Day 2: The students will find paper attached to the screen that invites them to express their feelings about not being allowed to go behind the screen, and to write any questions they may have.
Day 3: The students will be invited to a discussion on the idea of Forbidden. What does it mean? What is Forbidden in their own lives?
Session 1: The students may go behind the screen and retrieve a yellow rectangular box. As a group they can open the box and explore the contents.
Session 2: In groups the students will be invited to explore sets of photographs taken in various places in the Forbidden City. They will explore the set of photographs as a group, they will be noting their observations of the spaces, what they notice, the commonalities, colors and shapes they may see. They will record their ideas on large paper, then later will share their ideas with the entire class. (jigsaw technique) The students will then look for commonalities with all the pictures and discuss further their ideas. I will then ask the question of who may live in the Forbidden City and why they think this?
Session 3: Class discussion of the idea that a space provokes emotions. Can this change if you invited in/ or forbidden to enter a space?
The students will then return to their sets of pictures. Are the spaces large or small? How does the spaces make them feel? Who do they think would be allowed in the space or forbidden from it? Then give reasons for their thoughts.
|Discussion Points/ GroupInteraction:||Session 1:
|Assessment:||Ongoing assessment throughout the lessons. Documentation would include:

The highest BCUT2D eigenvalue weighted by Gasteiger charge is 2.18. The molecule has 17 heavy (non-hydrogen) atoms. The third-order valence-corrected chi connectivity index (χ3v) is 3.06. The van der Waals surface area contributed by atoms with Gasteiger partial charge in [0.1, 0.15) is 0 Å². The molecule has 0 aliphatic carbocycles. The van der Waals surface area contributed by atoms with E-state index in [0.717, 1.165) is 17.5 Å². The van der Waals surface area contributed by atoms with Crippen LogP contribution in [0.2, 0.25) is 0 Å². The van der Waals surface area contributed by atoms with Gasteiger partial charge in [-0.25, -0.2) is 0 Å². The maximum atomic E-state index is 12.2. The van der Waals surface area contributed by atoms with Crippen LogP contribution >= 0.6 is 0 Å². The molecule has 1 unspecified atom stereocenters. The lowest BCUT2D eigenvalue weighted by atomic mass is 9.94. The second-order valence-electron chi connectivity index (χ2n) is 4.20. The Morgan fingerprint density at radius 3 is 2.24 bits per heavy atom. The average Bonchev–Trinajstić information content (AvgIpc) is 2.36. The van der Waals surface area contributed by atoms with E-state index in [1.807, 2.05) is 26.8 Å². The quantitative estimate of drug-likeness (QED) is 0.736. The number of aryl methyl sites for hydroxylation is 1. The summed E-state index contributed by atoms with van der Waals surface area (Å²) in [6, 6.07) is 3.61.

Final individual reflection on the week. Show their understanding of the week’s ideas using writing or drawing. What are their ideas about the Forbidden City, what has been their learning? What are there feelings about the Forbidden City and who lived there? What questions do they have for further study?
|Closure:||A closing discussion would be held to summarize what we have learned and where the students would like to take their investigation.The teacher would film the discussion for documentation purposes.|
|Instructional Resources/ Materials:||Materials:
Sets of photographs for investigation:
Sample photo sets can be found on the Teach China Pinterest board “Investigating the Forbidden in the Forbidden City” [Click to View]
Examples for follow-up materials:
Caterogy: Grades K-5, Beliefs/Religion, History, Science & Technology
Teach China is a comprehensive professional development program offered by China Institute to provide a wealth of opportunities for K-12 educators to enhance their knowledge of China, past and present. We take an interdisciplinary approach consistent with national and state-mandated standards in order to help educators incorporate the teaching of China into all subjects and grade levels, including Mandarin language learning, the humanities, social studies, and the arts. Teach China promotes cross-cultural understanding through the use and creation of authentic materials, the presentation of balanced perspectives, and the fostering of enduring connections between educators around the world.